Emergency contraception is used when needed but doesn't increase high-risk sex, according to UCSF study

Young women who have an advance provision of emergency contraception are more likely to use it when they need it, but its availability does not appear to increase risky sexual behavior, according to a new study by University of California, San Francisco researchers.

Emergency contraception, also known as oral post-coital contraception and often called the morning-after pill, prevents pregnancy after unprotected intercourse. The treatment regimen consists of a series of elevated doses of oral contraceptive pills (levonorgestrel) taken within 72 hours of intercourse. The UCSF study followed 213 young women between the ages of 16 and 24 who were considered at very high-risk for unintended pregnancy and who were patients at a publicly funded family planning clinic in the Mission District of San Francisco.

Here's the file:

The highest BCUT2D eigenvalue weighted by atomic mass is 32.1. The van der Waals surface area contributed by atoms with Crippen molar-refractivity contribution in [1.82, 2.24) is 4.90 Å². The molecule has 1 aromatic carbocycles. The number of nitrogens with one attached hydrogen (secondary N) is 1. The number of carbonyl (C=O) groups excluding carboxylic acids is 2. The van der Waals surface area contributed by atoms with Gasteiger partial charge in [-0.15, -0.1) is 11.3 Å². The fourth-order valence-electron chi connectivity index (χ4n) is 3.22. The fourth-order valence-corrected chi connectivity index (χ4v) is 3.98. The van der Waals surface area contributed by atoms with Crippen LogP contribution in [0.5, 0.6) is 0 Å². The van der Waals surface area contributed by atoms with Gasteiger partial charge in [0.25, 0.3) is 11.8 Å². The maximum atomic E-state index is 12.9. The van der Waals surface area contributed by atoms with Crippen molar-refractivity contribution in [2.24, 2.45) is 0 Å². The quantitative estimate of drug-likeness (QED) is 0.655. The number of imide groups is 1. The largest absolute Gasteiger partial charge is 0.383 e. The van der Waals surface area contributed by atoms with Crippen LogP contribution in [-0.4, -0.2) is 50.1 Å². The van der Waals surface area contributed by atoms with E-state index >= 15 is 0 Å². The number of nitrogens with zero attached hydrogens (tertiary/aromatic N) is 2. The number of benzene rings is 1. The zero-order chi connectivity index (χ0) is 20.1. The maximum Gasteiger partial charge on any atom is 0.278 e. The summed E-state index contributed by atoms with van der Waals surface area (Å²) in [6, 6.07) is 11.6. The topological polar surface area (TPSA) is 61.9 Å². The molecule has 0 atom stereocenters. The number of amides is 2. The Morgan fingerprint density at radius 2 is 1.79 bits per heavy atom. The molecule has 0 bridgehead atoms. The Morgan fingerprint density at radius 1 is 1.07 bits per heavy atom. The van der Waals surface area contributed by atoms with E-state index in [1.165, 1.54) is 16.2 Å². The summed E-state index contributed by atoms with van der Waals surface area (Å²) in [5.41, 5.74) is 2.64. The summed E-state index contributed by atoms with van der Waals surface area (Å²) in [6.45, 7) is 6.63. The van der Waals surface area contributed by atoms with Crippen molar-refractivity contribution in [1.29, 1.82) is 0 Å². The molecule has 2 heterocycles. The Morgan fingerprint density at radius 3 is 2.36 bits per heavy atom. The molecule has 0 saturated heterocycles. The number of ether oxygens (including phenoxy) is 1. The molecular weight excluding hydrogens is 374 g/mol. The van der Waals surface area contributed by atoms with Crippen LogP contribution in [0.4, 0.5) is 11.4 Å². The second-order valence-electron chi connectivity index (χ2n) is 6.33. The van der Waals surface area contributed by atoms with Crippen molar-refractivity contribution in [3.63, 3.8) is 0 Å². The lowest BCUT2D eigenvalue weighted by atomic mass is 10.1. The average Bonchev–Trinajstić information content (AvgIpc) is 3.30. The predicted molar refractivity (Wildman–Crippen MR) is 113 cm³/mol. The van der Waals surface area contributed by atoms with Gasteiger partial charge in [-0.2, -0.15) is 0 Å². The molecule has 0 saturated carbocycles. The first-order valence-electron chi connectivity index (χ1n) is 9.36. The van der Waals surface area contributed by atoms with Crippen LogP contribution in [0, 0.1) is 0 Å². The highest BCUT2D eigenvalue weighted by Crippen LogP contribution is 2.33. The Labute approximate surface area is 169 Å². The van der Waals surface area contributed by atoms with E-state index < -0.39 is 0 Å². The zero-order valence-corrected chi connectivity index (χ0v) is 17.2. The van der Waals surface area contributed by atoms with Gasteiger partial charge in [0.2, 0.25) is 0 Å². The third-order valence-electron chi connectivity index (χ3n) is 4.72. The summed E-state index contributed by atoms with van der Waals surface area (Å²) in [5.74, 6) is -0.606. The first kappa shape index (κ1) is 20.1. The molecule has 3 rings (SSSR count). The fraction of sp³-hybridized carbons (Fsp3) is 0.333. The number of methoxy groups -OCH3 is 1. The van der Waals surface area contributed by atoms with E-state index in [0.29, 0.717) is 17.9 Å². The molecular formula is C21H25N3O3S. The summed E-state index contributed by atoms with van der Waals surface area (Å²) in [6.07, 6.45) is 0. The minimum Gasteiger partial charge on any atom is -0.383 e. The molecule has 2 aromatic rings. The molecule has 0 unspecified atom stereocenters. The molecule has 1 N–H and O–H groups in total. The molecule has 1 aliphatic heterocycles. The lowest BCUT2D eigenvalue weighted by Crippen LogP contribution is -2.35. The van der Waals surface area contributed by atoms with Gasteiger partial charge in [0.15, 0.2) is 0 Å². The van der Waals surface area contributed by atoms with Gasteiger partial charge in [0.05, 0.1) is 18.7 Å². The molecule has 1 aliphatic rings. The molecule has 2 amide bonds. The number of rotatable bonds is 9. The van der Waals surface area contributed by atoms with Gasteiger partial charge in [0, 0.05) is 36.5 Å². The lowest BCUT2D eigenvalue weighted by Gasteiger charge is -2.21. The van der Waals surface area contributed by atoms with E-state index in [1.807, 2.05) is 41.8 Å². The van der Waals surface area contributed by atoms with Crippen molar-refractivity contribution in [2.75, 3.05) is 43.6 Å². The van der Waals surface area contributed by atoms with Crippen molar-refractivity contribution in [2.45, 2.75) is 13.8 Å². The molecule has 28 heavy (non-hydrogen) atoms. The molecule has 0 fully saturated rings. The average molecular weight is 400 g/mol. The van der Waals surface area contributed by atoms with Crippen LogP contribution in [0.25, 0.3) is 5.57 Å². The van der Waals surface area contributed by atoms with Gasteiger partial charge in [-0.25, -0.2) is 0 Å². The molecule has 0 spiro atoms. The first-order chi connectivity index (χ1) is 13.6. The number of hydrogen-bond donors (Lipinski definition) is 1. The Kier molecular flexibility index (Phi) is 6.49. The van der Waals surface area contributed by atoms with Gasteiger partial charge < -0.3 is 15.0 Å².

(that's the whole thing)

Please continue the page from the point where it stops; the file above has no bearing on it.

Study participants were assigned to one of two groups: those receiving educational information about emergency contraception along with advance provision of a single treatment dose and those receiving only information. Researchers compared behavior patterns in the two groups over a four-month period.

This type of data had not been collected previously in the U.S. or in such a high-risk population, according to lead investigator Tina Raine, MD, MPH, an assistant professor in the UCSF Department of Obstetrics, Gynecology and Reproductive Sciences who treats patients at San Francisco General Hospital Medical Center and the New Generation Health Center, a clinic affiliated with UCSF and SFGHMC.

Study findings are reported in last month's issue of the journal Obstetrics and Gynecology. Senior study investigator is Philip Darney, MD, MSc, UCSF professor and chief of the Department of Ob/Gyn at SFGHMC.

The study found that women who had emergency contraception on-hand were three times more likely to use it than women who only had received information about it, and they did not have more unprotected sex or use condoms less.


Contact: Corinna Kaarlela
University of California - San Francisco

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